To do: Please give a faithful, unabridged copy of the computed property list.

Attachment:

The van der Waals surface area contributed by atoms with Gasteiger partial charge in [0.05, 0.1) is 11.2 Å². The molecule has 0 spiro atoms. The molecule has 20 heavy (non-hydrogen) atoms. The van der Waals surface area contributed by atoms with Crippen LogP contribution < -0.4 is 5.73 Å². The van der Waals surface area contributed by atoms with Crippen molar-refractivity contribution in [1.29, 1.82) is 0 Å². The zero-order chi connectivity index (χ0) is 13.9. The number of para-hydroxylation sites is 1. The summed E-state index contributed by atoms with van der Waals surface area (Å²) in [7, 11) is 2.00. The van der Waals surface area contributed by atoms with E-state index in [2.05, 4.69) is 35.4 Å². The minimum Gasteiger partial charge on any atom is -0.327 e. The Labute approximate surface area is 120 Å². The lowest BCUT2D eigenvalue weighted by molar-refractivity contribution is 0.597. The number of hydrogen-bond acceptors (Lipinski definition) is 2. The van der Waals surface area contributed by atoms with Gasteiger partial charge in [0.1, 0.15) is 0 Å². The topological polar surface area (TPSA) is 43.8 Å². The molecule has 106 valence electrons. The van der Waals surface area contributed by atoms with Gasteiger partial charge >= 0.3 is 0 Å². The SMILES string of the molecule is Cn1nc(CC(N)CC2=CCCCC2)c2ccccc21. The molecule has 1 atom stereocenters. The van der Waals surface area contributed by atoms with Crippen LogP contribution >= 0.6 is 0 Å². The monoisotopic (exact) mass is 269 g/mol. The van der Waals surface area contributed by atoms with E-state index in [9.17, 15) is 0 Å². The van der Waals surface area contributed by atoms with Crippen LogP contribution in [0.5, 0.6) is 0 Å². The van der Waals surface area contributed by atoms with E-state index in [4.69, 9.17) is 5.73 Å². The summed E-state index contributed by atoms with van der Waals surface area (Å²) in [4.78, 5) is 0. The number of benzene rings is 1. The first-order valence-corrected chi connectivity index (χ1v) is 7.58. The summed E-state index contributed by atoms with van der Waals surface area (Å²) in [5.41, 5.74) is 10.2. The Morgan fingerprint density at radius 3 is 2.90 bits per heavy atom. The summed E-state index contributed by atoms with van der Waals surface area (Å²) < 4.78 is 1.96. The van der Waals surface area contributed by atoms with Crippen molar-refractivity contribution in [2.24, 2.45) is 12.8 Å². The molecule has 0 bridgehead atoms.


The van der Waals surface area contributed by atoms with Gasteiger partial charge in [0.05, 0.1) is 11.2 Å². The molecule has 0 spiro atoms. The molecule has 20 heavy (non-hydrogen) atoms. The van der Waals surface area contributed by atoms with Crippen LogP contribution < -0.4 is 5.73 Å². The van der Waals surface area contributed by atoms with Crippen molar-refractivity contribution in [1.29, 1.82) is 0 Å². The zero-order chi connectivity index (χ0) is 13.9. The number of para-hydroxylation sites is 1. The summed E-state index contributed by atoms with van der Waals surface area (Å²) in [7, 11) is 2.00. The van der Waals surface area contributed by atoms with E-state index in [2.05, 4.69) is 35.4 Å². The minimum Gasteiger partial charge on any atom is -0.327 e. The Labute approximate surface area is 120 Å². The lowest BCUT2D eigenvalue weighted by molar-refractivity contribution is 0.597. The number of hydrogen-bond acceptors (Lipinski definition) is 2. The van der Waals surface area contributed by atoms with Gasteiger partial charge in [0.1, 0.15) is 0 Å². The topological polar surface area (TPSA) is 43.8 Å². The molecule has 106 valence electrons. The van der Waals surface area contributed by atoms with Gasteiger partial charge >= 0.3 is 0 Å². The SMILES string of the molecule is Cn1nc(CC(N)CC2=CCCCC2)c2ccccc21. The molecule has 1 atom stereocenters. The van der Waals surface area contributed by atoms with Crippen LogP contribution >= 0.6 is 0 Å². The monoisotopic (exact) mass is 269 g/mol. The van der Waals surface area contributed by atoms with E-state index in [9.17, 15) is 0 Å². The van der Waals surface area contributed by atoms with Crippen LogP contribution in [0.5, 0.6) is 0 Å². The van der Waals surface area contributed by atoms with E-state index in [4.69, 9.17) is 5.73 Å². The summed E-state index contributed by atoms with van der Waals surface area (Å²) in [4.78, 5) is 0. The number of benzene rings is 1. The first-order valence-corrected chi connectivity index (χ1v) is 7.58. The summed E-state index contributed by atoms with van der Waals surface area (Å²) in [5.41, 5.74) is 10.2. The Morgan fingerprint density at radius 3 is 2.90 bits per heavy atom. The summed E-state index contributed by atoms with van der Waals surface area (Å²) < 4.78 is 1.96. The van der Waals surface area contributed by atoms with Crippen molar-refractivity contribution in [2.24, 2.45) is 12.8 Å². The molecule has 0 bridgehead atoms.